By contrast, there was little evidence that exercise, vitamins or ‘known’ herbal remedies, gave any relief at all.

Having had a bad experience with weight-loss hypnotherapy 20 years ago, Amanda was nervous about being hypnotized, but took the plunge when her friend recommended Rutland-based practitioner Kim Thomas.

“The first session was about getting to know me and clearing out my emotional baggage,” said Amanda, who is married with two grown-up sons. “I sat in an armchair and Kim got me to imagine walking down steps, each step taking to a deeper level of relaxation. I wasn’t asleep, but I was very comfortable and relaxed. Then I imagined walking into a barn in the middle of a field, and in there were all the things I wanted to get rid of. Things I thought I’d forgotten, such as bad experiences at work from 20 years before popped back into my head. I packed them all into a ‘suitcase’ and got rid of them. It was a very weird experience.”

In subsequent hypnosis sessions, Amanda was asked to imagine stepping into a cool sea or feeling a cool breeze and then coached in self-hypnosis so that she could visualize that same body-cooling sensation when hot flushes struck her in her everyday life, leading to actual relief of her symptoms.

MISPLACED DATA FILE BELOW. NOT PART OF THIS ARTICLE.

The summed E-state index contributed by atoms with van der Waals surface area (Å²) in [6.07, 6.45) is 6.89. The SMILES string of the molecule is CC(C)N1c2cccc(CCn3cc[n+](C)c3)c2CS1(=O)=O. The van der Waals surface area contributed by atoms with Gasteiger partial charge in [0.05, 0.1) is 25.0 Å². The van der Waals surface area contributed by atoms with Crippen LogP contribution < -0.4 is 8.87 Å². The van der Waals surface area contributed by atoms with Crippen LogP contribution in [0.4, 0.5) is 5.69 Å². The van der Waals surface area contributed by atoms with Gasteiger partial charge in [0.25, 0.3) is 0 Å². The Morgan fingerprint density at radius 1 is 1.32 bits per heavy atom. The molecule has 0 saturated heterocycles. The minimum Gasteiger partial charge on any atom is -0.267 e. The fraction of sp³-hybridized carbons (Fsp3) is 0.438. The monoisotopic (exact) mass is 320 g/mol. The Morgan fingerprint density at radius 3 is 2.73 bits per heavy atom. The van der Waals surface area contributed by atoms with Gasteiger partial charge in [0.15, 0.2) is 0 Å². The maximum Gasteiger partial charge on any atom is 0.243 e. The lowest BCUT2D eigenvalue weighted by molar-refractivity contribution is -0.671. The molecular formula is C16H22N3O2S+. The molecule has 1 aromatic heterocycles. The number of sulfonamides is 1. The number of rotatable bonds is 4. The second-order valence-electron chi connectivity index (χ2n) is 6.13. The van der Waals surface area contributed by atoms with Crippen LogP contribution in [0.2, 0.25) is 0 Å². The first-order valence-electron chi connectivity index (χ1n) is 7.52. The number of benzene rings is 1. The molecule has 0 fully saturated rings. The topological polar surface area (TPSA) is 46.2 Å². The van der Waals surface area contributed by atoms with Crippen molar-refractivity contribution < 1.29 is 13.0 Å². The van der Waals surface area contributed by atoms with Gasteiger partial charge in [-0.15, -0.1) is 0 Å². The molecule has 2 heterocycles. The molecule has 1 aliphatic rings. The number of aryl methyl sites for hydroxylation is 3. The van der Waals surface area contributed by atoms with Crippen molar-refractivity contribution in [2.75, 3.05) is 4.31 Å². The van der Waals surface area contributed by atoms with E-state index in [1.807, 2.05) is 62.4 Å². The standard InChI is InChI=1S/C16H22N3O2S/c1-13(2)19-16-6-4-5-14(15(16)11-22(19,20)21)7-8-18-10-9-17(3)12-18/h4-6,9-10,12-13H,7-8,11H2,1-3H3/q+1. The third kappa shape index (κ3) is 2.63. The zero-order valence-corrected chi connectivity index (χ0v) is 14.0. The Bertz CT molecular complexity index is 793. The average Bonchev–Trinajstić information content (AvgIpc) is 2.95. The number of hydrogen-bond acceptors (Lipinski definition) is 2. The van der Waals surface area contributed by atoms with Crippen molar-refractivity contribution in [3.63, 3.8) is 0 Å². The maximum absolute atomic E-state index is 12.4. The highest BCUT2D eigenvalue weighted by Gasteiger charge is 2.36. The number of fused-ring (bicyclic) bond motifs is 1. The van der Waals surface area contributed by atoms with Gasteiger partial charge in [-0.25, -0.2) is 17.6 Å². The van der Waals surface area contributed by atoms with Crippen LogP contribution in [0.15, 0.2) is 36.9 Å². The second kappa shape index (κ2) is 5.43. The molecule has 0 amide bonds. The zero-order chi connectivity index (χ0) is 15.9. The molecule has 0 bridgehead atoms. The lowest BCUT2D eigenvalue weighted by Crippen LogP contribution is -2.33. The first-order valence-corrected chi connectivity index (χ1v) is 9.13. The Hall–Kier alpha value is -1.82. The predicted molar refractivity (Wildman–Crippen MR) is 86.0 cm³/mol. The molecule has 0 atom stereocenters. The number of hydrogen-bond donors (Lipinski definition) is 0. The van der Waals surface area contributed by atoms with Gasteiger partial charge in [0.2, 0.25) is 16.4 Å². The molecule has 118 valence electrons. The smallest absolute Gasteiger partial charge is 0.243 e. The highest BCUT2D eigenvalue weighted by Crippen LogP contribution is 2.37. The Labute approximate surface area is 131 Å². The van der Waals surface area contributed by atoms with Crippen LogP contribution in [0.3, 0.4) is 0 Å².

Broadcaster and journalist-turned-clinical hypnotherapist Lowri Turner uses a similar technique with her patients. “Consciously, you may say to yourself: ‘I really don’t want to panic when I have a hot flush.’ But then the hot flush hits and your unconscious kicks in, making you worry that people will see you’re sweating or red in the face,” said Ms. Turner, who runs three clinics in north and central London specializing in hormone balance and weight loss.